The not-so-skinny: bread, custard, chocolate. The recipe is on the menu at The Hungry Cat in Hollywood, a seafood restaurant with scene and substance from David Lentz, husband of Suzanne Goin of Lucques and AOC fame. You can also find the recipe in Goin’s cookbook, Sunday Suppers at Lucques. It’s pretty much perfect as written. One note – I always have leftover custard liquid. I bet it would be good for french toast the next day. Of course, do you really want french toast the morning after you eat this? Oh, and I was out of whole nutmeg, so we just used ground instead.
One more thing—boys go CRAZY for this dessert, so if you were wondering what to make for your Valentine, look no further.
Caramelized Bread Pudding with Chocolate and Cinnamon
From Sunday Night Suppers at Lucques, Suzanne Goin
GOIN WRITES: This recipe is a lifer. I’ve been making it for more than 20 years, and every time I try to file it away, someone inevitably comes along asking for it. I brought it to my first staff get-together when I was working at Chez Panisse and, from then on, for all of the parties that followed, when I would even thinkof making something different, my friends and coworkers would cry out for this caramelized chocolate bread pudding. A few years later, the bread pudding gained an East Coast fan club, too. I was working at Alloro, a tiny restaurant in Boston’s Italian district. Back then, the Mafia owned all the local cafés and had a monopoly on the dessert-and-coffee crowd. Whereas the other (probably wiser) restaurants on the street obeyed the unspoken law of not selling dessert, at Alloro we broke the rule and secretly served this bread pudding to our in-the-know customers. We worked hard to keep the highly requested dessert under cover, and it seems we succeeded: both the recipe and I are still around.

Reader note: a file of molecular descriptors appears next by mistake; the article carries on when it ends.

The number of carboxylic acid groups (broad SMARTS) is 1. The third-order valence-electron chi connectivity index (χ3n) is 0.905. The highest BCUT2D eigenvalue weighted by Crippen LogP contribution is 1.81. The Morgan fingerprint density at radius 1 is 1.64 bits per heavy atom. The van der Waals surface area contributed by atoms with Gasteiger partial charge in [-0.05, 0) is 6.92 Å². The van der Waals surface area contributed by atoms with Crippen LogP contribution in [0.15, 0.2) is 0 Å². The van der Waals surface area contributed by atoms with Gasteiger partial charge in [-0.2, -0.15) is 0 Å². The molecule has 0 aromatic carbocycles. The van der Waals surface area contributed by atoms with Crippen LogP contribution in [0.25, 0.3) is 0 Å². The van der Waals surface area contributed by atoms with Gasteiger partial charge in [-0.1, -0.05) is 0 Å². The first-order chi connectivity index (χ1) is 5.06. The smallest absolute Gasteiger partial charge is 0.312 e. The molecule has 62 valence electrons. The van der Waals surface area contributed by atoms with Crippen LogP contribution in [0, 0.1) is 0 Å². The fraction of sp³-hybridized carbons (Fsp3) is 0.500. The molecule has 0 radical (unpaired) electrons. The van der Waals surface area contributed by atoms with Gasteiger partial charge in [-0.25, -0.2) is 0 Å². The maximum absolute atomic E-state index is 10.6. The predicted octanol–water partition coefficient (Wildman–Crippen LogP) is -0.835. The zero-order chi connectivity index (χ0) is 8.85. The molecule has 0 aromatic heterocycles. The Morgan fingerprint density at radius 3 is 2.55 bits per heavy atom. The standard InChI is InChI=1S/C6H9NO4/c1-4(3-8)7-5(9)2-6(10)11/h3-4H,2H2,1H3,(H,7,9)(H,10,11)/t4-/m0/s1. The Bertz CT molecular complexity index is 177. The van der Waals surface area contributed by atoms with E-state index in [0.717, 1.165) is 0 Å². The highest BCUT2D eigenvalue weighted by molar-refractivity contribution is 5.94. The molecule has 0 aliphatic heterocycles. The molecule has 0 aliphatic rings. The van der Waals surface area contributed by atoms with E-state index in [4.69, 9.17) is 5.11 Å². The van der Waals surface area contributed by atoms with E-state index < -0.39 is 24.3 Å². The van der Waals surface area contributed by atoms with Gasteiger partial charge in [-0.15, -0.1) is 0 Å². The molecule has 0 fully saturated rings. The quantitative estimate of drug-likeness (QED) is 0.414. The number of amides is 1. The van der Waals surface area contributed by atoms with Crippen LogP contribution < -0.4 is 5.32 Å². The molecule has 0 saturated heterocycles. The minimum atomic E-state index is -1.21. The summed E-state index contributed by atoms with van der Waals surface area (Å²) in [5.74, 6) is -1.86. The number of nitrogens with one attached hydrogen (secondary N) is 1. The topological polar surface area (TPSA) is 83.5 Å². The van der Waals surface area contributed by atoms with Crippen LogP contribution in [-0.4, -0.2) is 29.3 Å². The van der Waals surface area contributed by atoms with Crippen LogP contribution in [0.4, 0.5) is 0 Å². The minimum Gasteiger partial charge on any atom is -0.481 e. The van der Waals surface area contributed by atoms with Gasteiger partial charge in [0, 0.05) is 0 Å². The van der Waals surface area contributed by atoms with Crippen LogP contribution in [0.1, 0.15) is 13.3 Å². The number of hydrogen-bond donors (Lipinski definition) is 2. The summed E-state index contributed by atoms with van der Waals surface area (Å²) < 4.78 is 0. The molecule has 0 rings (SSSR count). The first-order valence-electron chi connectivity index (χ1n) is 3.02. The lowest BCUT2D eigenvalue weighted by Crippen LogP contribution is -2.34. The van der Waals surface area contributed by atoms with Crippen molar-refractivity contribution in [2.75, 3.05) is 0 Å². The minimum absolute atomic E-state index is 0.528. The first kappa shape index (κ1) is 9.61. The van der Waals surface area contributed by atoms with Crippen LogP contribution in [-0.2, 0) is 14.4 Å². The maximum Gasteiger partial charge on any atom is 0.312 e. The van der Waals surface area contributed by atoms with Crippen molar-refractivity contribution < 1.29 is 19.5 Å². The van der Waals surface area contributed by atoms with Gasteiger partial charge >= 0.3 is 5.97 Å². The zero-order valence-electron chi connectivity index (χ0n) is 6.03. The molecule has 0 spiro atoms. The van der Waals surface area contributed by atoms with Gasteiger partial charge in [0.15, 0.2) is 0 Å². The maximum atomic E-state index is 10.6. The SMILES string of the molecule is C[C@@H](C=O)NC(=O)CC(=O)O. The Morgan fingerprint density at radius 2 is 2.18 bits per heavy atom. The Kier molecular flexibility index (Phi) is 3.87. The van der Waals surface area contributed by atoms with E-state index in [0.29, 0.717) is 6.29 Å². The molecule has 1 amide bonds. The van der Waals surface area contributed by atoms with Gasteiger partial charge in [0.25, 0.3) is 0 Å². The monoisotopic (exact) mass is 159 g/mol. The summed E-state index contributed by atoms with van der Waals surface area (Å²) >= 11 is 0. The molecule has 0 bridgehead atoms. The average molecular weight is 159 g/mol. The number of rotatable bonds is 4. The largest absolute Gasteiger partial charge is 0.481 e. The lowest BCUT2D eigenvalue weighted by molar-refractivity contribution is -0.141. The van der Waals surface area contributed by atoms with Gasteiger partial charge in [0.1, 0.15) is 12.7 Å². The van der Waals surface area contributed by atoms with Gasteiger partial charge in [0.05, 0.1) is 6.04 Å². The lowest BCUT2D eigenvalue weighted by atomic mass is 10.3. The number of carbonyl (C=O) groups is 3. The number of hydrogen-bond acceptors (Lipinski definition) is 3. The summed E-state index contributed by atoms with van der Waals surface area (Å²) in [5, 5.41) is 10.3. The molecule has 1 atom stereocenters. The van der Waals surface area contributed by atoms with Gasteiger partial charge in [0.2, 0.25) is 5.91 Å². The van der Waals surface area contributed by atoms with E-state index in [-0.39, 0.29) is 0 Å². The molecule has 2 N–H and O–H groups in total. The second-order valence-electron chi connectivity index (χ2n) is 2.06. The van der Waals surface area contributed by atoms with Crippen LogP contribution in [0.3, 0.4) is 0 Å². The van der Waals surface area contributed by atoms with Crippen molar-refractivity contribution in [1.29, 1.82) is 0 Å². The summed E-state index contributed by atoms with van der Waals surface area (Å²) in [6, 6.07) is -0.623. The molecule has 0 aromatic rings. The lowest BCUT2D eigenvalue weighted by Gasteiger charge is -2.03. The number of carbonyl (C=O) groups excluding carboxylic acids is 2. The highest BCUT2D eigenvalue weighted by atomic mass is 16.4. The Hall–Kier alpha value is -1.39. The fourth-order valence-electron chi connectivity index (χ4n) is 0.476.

A few things make this bread pudding better than most. I love custards and am often disappointed by bread puddings with too much bread and not enough pudding. So be careful to use just a single layer of brioche, which creates a crispy crust but won’t absorb all the rich, silky custard underneath. Once you break through the caramelized, toasty top layer and dig down through the luscious custard, a treasure of melted chocolate awaits you at the bottom.
2 tablespoons unsalted butter, softened
4 or 5 slices brioche, or good quality white bread (I like Pepperidge Farm), 1/4-inch thick, crusts removed
3 extra-large eggs
2 extra-large egg yolks
1/4 cup brown sugar
1 1/2 cups heavy cream
1 1/4 cups whole milk
1 teaspoon pure vanilla extract
1/2 teaspoon ground cinnamon
1/4 teaspoon freshly grated nutmeg
1/4 teaspoon kosher salt
3/4 cup chopped bittersweet chocolate
1 tablespoon granulated sugar, for caramelizing the top
Preheat the oven to 350°F. Spread the softened butter on one side of the brioche. Cut each slice in half on the diagonal and then again into quarters.
Whisk together the eggs, egg yolks, and brown sugar in a large bowl. Add the cream, milk, vanilla, cinnamon, nutmeg, and salt, whisking to combine well.
Sprinkle the chocolate over the bottom of a 9-by-9-inch (or equivalent) baking dish. Arrange the brioche, buttered side up, with slices overlapping just slightly, on the chocolate (there should be just a single layer of bread). Pour the custard over the bread, pressing down with your fingers to make sure the bread soaks it up. Place the bread pudding in a roasting pan, and pour warm water into the pan to come halfway up the sides of the pudding dish. Bake about 1 hour and 15 minutes, until the custard is set and the bread puffs up slightly. The pudding will be springy to the touch.
Let the bread pudding cool at least 10 minutes.
If you have a kitchen blowtorch, sprinkle the sugar over the top, and torch to brown and caramelize. You could run the pudding under the broiler to caramelize if you don’t have a torch, but be careful not to curdle the custard underneath. Serve the bread pudding from the baking dish at the table, using a big spoon.